Feeds:
Posts
Comments

Posts Tagged ‘fashionable quotes’

Photo by Ulysses Ortega.

I didn’t just want to be someone who bought clothes. I wanted to learn about them. So, I collected them, wrote about them, and have had a life of helping to get exhibitions off the ground.

Christine Suppes – fashion collector and the author of the book Electric Fashion (Skira), which is a photo documentary of her couture collection. Photos by fashion photographer Frederic Aranda.

This quote is from the article, The Collector’s Eye, by Alison S. Cohn, in Harper’s Bazaar, Dec. 2022/Jan. 2023.

Suppes, a resident of Palo Alto, CA recently donated more than 500 pieces of her couture fashion collection to the Fine Arts Museums of San Francisco. Her donation includes pieces by Christian Lacroix, Yves Saint Laurent, and Balenciaga. (And you heard it here first, in January 2024 the de Young Museum, inspired by Suppes donation, will open a fashion exhibition featuring the legacy of some of the Bay Area’s most fashionable women both past and present.)

As a member of Costume Society of America, I have heard and read discussions about museums accepting fashion donations. Should they? What should they accept? How and where will they preserve the clothing? It goes hand in hand with the general discussion over whether or not fashion belongs in museums at all. The biggest and much debated question – is fashion art?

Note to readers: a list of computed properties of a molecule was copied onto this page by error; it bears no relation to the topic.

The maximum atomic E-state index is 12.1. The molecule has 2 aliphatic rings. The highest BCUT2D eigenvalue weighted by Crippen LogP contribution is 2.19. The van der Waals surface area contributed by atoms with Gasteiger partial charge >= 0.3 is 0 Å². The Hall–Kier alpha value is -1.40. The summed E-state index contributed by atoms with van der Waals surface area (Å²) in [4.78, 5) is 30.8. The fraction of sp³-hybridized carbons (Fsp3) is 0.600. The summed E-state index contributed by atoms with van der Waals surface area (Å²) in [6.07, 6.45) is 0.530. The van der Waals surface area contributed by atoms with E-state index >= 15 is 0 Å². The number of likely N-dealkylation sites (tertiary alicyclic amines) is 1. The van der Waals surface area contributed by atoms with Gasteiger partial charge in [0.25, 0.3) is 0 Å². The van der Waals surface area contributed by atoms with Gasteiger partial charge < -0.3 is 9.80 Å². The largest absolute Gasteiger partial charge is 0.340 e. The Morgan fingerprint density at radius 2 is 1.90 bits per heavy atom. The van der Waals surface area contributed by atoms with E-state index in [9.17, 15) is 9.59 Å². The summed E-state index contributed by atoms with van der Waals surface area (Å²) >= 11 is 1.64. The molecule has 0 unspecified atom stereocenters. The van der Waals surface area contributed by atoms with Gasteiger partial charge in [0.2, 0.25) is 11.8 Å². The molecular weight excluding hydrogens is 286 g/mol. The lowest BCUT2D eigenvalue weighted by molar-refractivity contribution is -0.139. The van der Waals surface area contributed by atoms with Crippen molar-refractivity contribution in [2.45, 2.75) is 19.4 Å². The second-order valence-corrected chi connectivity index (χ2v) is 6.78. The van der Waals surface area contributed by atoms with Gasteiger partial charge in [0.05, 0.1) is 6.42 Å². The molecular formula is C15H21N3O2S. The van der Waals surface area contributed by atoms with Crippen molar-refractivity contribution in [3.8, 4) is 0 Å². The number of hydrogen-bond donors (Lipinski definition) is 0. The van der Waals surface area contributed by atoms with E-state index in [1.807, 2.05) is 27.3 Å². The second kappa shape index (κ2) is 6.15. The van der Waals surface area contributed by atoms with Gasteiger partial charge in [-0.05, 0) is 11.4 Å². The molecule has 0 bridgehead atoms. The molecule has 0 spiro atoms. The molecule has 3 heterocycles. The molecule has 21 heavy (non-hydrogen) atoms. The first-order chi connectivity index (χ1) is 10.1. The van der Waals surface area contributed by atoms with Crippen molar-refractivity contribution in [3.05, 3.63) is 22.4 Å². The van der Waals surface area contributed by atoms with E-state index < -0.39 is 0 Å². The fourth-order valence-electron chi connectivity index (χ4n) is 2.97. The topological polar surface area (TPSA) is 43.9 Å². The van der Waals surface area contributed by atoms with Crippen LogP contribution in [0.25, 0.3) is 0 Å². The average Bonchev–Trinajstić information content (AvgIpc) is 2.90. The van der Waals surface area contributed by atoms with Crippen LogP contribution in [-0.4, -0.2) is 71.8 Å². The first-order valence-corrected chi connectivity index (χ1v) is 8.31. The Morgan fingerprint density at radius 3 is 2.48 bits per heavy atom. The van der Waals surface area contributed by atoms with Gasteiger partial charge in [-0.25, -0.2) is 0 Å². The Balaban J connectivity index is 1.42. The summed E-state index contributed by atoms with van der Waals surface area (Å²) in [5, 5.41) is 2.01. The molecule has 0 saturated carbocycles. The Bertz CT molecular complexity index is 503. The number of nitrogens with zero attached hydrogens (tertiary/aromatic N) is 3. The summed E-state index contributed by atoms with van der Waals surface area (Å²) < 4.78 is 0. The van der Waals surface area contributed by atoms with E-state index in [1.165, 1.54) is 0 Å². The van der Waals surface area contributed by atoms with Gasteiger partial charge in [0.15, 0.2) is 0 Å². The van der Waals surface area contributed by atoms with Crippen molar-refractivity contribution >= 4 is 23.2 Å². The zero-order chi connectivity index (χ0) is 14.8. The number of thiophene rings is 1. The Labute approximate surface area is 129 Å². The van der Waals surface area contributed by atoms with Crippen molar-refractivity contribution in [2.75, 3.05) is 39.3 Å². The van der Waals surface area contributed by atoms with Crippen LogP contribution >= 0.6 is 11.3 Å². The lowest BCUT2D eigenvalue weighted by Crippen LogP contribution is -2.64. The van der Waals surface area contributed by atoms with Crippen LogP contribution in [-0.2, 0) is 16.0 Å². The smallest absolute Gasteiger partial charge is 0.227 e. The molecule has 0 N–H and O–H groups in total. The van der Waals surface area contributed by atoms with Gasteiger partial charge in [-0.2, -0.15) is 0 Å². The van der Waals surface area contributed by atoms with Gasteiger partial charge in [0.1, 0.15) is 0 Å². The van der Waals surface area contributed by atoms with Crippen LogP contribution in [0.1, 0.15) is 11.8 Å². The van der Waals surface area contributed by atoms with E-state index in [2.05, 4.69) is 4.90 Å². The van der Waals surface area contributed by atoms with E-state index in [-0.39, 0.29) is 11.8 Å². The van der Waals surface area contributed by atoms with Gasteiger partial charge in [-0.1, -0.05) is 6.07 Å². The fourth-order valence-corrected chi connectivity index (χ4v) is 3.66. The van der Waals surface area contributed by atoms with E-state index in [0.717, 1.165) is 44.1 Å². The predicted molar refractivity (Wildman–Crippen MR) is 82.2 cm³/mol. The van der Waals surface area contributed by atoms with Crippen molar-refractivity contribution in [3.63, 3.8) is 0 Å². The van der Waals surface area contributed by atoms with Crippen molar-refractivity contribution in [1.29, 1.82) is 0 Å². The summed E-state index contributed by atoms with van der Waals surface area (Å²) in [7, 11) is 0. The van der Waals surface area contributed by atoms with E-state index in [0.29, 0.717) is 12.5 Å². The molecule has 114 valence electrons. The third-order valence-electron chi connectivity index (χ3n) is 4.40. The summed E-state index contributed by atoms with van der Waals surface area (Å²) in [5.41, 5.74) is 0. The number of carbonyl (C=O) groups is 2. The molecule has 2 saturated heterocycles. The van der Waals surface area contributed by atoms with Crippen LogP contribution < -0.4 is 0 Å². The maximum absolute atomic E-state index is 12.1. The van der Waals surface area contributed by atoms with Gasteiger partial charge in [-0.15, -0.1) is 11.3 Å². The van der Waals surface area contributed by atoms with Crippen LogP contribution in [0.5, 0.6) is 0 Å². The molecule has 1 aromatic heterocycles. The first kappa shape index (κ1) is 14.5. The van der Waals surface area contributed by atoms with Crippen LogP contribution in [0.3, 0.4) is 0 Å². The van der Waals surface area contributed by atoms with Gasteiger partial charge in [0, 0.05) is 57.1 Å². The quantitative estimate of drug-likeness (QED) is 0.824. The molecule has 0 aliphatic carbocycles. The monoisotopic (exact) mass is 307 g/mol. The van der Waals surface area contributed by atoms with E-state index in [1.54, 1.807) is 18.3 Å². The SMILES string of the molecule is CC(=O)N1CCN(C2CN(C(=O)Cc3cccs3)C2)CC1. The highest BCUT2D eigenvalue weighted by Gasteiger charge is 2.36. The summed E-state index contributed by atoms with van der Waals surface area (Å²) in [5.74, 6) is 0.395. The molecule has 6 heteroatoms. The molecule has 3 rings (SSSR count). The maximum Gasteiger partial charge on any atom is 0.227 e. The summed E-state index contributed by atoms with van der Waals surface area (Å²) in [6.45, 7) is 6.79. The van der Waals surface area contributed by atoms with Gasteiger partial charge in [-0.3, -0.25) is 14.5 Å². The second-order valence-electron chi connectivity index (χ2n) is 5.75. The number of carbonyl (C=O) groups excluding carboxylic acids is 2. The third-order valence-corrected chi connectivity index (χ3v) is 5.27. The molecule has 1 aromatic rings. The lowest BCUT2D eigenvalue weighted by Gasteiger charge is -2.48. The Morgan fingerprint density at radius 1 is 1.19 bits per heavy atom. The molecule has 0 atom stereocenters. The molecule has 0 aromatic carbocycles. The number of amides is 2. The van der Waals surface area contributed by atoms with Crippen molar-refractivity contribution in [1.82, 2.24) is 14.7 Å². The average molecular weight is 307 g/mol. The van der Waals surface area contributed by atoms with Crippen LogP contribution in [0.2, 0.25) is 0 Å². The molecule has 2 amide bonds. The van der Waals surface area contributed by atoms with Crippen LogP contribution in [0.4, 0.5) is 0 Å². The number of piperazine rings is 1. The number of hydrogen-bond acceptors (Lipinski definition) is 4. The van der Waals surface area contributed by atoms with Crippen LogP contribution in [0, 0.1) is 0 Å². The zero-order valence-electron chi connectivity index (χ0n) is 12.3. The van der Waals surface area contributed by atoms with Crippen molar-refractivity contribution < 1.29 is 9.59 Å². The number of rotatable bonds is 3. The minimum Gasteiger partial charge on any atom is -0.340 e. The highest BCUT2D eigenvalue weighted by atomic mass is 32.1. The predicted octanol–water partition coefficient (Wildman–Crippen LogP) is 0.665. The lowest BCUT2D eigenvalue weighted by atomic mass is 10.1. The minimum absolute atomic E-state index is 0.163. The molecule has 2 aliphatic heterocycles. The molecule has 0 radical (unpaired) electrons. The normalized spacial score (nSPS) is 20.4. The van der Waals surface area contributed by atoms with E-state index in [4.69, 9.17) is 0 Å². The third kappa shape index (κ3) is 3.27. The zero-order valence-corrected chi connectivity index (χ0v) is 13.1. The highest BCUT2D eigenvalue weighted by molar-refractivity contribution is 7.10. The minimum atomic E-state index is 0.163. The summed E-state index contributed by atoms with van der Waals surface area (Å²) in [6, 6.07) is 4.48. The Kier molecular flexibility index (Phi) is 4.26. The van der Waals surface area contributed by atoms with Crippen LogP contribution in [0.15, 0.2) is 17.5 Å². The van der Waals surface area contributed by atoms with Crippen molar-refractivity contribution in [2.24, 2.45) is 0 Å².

The truth is fashion exhibits bring in money – especially those that include popular designer names. I would venture so say that a collection of couture clothing would be welcomed at any museum.

When I was in Seattle a few years ago for a fashion history conference, I attended a fashion exhibit at The Museum of History and Industry. This regional-focused exhibit, called Seattle Style: Fashion/Function, highlighted vintage and modern clothing owned by local people mostly purchased from local department stores and boutiques. It was by no means a spectacle exhibit and that’s why I enjoyed it so much. The fashions on display gave us a peek into what the people of Seattle wore in sunny weather and in rain; to the theater; to the 1962 World’s Fair; or just to work and the grocery store. Regional style, dictated by weather, culture, and tradition, is a fascinating subject and as much as I enjoy “big fashion” and the impeccable crafting of couture, I’m also interested in everyday fashion, particularly from past eras.

I’m looking forward to the upcoming de Young fashion exhibit and learning how Bay Area style is perceived.

Read Full Post »

Photo by MART PRODUCTION on Pexels.com

There’s also an emotional component to clothing that is important to take into account. We hold on to garments because we are convinced that one day they may be the answer to a problem, or because they represent moments in time we cherish, or because they cheer us up or make us feel powerful or happy. Clothes feed our imagination, and that can help us get through the day as much as clothes that function.